This appeal concerns healthcare liability. A husband and wife filed an action against six medical care providers alleging negligence in the medical treatment of the wife. The defendants moved to dismiss the suit on the basis of noncompliance with Tennessee Code Annotated section 29-26-121(a)(2)(E), which requires that pre-suit notice include a HIPAA compliant medical authorization allowing a healthcare provider receiving a notice to obtain complete medical records from every other provider that is sent a notice. The plaintiffs’ authorization allowed each provider to disclose complete medical records to each named provider but did not state specifically that each provider could obtain records from each other. The trial court held that the authorization failed to substantially comply with the statute’s requirements. The plaintiffs appealed. We hold that Plaintiffs’ method of permitting Defendants access to Mrs. Combs’s medical records substantially complied with Tennessee Code Annotated section 29-26-121(a)(2)E). We reverse the judgment of the trial court.(Footnote omitted.)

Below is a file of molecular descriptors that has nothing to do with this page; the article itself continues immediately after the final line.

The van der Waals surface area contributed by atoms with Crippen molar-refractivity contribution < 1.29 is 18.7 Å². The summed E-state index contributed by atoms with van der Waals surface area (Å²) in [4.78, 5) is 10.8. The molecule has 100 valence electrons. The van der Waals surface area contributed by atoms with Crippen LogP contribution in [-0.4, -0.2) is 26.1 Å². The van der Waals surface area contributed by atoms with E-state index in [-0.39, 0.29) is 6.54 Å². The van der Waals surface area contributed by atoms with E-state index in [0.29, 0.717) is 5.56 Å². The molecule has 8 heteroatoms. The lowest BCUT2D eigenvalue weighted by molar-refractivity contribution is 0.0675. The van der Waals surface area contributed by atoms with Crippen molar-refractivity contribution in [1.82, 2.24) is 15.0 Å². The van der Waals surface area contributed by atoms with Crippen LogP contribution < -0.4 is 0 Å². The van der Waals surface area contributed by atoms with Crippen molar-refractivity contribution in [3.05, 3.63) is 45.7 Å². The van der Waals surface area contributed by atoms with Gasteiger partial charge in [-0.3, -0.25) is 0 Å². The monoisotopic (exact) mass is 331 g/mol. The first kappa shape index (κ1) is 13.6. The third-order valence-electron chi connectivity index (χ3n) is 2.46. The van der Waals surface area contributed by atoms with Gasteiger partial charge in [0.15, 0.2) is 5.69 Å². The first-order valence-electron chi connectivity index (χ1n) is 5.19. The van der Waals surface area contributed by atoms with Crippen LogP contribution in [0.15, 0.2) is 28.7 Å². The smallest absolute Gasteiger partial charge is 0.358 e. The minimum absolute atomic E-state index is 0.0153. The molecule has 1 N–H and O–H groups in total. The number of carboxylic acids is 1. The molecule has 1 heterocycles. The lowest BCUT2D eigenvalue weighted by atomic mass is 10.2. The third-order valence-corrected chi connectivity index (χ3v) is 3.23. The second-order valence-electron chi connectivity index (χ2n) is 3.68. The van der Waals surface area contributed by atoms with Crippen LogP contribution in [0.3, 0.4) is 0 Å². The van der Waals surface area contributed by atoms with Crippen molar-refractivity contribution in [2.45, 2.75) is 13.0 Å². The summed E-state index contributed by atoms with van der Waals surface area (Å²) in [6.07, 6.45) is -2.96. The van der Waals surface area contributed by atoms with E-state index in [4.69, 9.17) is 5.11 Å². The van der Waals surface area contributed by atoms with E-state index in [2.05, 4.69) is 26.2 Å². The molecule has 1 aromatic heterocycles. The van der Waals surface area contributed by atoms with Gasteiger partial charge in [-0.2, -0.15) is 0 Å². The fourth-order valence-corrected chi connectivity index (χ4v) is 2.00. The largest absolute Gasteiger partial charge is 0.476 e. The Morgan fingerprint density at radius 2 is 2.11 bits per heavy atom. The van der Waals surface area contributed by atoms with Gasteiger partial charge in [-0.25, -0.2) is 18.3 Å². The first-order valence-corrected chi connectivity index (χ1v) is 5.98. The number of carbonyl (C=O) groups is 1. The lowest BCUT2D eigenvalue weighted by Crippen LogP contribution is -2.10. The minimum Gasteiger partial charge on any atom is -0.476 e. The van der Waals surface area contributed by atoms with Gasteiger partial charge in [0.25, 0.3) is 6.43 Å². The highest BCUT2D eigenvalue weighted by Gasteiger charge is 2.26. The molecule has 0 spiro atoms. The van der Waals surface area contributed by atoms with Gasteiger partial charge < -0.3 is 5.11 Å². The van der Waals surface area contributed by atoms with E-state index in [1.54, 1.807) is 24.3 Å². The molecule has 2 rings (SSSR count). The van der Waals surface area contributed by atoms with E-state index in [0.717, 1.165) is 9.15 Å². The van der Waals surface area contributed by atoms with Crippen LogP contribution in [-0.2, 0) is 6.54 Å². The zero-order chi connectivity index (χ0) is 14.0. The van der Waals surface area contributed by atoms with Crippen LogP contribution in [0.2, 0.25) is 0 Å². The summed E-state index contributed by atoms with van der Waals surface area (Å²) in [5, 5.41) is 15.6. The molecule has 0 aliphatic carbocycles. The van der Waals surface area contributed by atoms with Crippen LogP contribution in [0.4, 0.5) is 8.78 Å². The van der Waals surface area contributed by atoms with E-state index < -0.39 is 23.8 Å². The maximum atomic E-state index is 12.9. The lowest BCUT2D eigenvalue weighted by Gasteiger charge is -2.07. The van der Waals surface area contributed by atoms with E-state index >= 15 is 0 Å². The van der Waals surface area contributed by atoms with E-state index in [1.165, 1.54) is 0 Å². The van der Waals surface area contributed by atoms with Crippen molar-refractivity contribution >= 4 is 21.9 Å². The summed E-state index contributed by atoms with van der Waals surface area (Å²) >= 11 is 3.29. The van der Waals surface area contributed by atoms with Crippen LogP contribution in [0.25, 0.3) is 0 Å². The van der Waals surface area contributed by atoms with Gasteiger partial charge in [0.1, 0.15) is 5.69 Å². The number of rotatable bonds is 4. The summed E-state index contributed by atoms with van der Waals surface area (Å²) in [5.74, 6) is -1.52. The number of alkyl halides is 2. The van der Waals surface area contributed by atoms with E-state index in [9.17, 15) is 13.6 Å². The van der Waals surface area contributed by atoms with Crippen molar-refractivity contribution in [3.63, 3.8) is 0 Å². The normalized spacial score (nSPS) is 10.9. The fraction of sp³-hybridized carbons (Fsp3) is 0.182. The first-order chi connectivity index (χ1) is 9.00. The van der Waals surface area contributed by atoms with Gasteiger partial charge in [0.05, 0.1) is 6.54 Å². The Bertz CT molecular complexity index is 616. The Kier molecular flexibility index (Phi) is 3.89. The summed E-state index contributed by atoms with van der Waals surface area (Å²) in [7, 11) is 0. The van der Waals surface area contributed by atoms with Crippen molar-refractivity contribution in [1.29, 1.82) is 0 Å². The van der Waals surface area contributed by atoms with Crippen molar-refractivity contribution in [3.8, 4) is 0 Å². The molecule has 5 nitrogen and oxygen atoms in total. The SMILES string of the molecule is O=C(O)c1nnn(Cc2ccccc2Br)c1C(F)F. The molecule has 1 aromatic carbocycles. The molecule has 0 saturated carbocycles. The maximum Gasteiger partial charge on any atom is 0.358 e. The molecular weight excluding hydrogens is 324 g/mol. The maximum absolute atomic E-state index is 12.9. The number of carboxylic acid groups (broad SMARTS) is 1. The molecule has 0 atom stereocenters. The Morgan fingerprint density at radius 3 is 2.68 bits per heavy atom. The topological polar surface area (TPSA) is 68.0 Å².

Here is a link to the slip opinion:
NOTE: This opinion offers a good discussion of procedure and how that affects appellate jurisdiction when it comes to interlocutory and final orders. And, importantly, it addresses the sufficiency of HIPAA authorizations in health care liability actions (f/k/a medical malpractice cases).
This decision must be read in conjunction with Martin v. Rolling Hills Hosp., LLC, No. M2016-02214-SC-R11-CV (Tenn. Apr. 29, 2020), which can be found at my blog post here:
PAY ATTENTION TO THE NOTE IN THE APR. 29, 2020 BLOG POST.